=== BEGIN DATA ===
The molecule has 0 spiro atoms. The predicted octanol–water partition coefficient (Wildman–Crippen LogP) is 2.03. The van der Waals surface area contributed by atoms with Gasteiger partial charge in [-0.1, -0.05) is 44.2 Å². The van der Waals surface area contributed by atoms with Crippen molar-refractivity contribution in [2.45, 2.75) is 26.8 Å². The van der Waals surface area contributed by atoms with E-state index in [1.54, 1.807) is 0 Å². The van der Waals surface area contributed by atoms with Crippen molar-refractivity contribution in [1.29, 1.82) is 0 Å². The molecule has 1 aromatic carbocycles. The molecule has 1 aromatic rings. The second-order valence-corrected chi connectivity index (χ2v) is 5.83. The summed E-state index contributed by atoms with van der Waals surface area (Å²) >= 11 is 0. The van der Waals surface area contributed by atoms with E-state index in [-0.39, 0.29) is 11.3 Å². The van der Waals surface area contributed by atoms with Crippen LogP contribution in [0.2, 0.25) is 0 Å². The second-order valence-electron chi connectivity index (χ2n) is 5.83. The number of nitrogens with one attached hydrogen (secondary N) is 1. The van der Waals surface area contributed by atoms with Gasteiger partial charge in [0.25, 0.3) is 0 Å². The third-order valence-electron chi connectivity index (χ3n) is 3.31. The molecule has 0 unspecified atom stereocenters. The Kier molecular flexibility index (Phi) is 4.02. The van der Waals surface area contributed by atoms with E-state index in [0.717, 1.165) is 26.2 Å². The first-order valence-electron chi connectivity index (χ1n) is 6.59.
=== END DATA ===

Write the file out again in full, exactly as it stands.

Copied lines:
The molecule has 0 spiro atoms. The predicted octanol–water partition coefficient (Wildman–Crippen LogP) is 2.03. The van der Waals surface area contributed by atoms with Gasteiger partial charge in [-0.1, -0.05) is 44.2 Å². The van der Waals surface area contributed by atoms with Crippen molar-refractivity contribution in [2.45, 2.75) is 26.8 Å². The van der Waals surface area contributed by atoms with E-state index in [1.54, 1.807) is 0 Å². The van der Waals surface area contributed by atoms with Crippen molar-refractivity contribution in [1.29, 1.82) is 0 Å². The molecule has 1 aromatic carbocycles. The molecule has 1 aromatic rings. The second-order valence-corrected chi connectivity index (χ2v) is 5.83. The summed E-state index contributed by atoms with van der Waals surface area (Å²) >= 11 is 0. The van der Waals surface area contributed by atoms with E-state index in [-0.39, 0.29) is 11.3 Å². The van der Waals surface area contributed by atoms with Crippen LogP contribution in [0.2, 0.25) is 0 Å². The second-order valence-electron chi connectivity index (χ2n) is 5.83. The number of nitrogens with one attached hydrogen (secondary N) is 1. The van der Waals surface area contributed by atoms with Gasteiger partial charge in [0.25, 0.3) is 0 Å². The third-order valence-electron chi connectivity index (χ3n) is 3.31. The molecule has 0 unspecified atom stereocenters. The Kier molecular flexibility index (Phi) is 4.02. The van der Waals surface area contributed by atoms with E-state index in [0.717, 1.165) is 26.2 Å². The first-order valence-electron chi connectivity index (χ1n) is 6.59.